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First-Time DWI Offenders Are at Risk of Recidivating Regardless of Sanctions Imposed

NCJ Number
Journal of Criminal Justice Volume: 39 Issue: 2 Dated: March/April 2011 Pages: 137-142
Eileen M. Ahlin; Paul L. Zador; William J. Rauch; Jan M. Howard; G. Doug Duncan
Date Published
April 2011
6 pages
This study examined whether Maryland's administrative and diversion sanctions applied to first-time DWI (driving while intoxicated) offenders have been effective in deterring them from future DWI violations.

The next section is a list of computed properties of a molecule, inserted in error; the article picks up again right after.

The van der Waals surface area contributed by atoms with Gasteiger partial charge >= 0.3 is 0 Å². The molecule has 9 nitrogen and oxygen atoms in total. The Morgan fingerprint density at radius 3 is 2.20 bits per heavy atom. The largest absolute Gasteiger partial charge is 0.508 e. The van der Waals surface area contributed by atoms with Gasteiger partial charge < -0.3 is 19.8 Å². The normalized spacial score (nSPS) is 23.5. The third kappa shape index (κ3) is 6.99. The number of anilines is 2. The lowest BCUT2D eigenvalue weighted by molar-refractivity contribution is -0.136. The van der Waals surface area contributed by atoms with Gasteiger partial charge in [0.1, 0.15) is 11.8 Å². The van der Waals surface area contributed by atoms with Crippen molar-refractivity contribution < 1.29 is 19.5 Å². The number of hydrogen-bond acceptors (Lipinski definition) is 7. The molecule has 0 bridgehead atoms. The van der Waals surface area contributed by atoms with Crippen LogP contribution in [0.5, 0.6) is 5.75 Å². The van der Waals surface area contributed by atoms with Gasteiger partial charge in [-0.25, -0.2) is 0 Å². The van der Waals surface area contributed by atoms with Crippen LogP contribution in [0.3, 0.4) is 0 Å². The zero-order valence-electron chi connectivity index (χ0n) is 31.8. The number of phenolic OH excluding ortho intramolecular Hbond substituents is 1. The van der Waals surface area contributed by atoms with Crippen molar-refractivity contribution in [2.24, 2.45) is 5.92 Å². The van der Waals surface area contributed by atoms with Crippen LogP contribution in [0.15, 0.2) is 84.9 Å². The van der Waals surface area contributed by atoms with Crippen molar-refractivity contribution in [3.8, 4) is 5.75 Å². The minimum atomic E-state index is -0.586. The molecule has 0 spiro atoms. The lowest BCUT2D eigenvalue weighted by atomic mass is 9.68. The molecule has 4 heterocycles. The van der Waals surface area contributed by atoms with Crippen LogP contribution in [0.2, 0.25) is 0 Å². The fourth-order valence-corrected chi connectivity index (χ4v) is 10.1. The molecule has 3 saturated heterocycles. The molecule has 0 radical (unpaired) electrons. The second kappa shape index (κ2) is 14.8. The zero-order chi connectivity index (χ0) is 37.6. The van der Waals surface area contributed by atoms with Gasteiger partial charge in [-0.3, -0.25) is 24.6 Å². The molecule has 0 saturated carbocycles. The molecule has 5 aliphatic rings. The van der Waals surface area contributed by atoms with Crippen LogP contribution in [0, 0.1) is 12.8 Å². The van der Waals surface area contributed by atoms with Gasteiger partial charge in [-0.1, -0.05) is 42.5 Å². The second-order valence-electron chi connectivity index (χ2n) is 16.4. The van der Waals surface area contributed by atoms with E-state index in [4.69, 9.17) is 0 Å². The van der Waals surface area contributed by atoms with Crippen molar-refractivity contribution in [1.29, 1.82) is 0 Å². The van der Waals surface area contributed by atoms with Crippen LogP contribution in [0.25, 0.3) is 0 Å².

The study found that drivers with a prior DWI, whether or not they were first-time offenders, were at relatively high risk of recidivism regardless of how they were sanctioned. Those who received administrative and alternative sanctions had a risk of recidivating similar to that of drivers convicted of criminal charges. Administrative sanctions in Maryland are handled by the State Motor Vehicle Administration (MVA). On October 1, 2001, administrative per se was reduced to .08 g/dL BAC (blood alcohol content) from .10 g/dl BAC. Drivers who fail the breath test in Maryland have their licenses suspended immediately (45 days for a first offense and 90 days for a second or subsequent offense). Those who refuse the breath test also have their licenses suspended immediately (120 days for a first offense and 1 year for a second or subsequent offense). Drivers who fail or refuse the breath test may request an administrative hearing. Currently, the administrative law judge may dismiss the license suspension if the driver enrolls in the ignition interlock license restriction program for at least 1 year. Maryland's diversion program for DWI drivers allows a driver to plead guilty or nolo contendere, or to be found guilty in a criminal proceeding but have judgment stayed pending completion of a probationary period. Conditions of probation may include participation in treatment, an alcohol education program, self-help groups, and/or the ignition interlock license restriction program. The study's methodology is described. 5 tables, 2 figures, and 48 references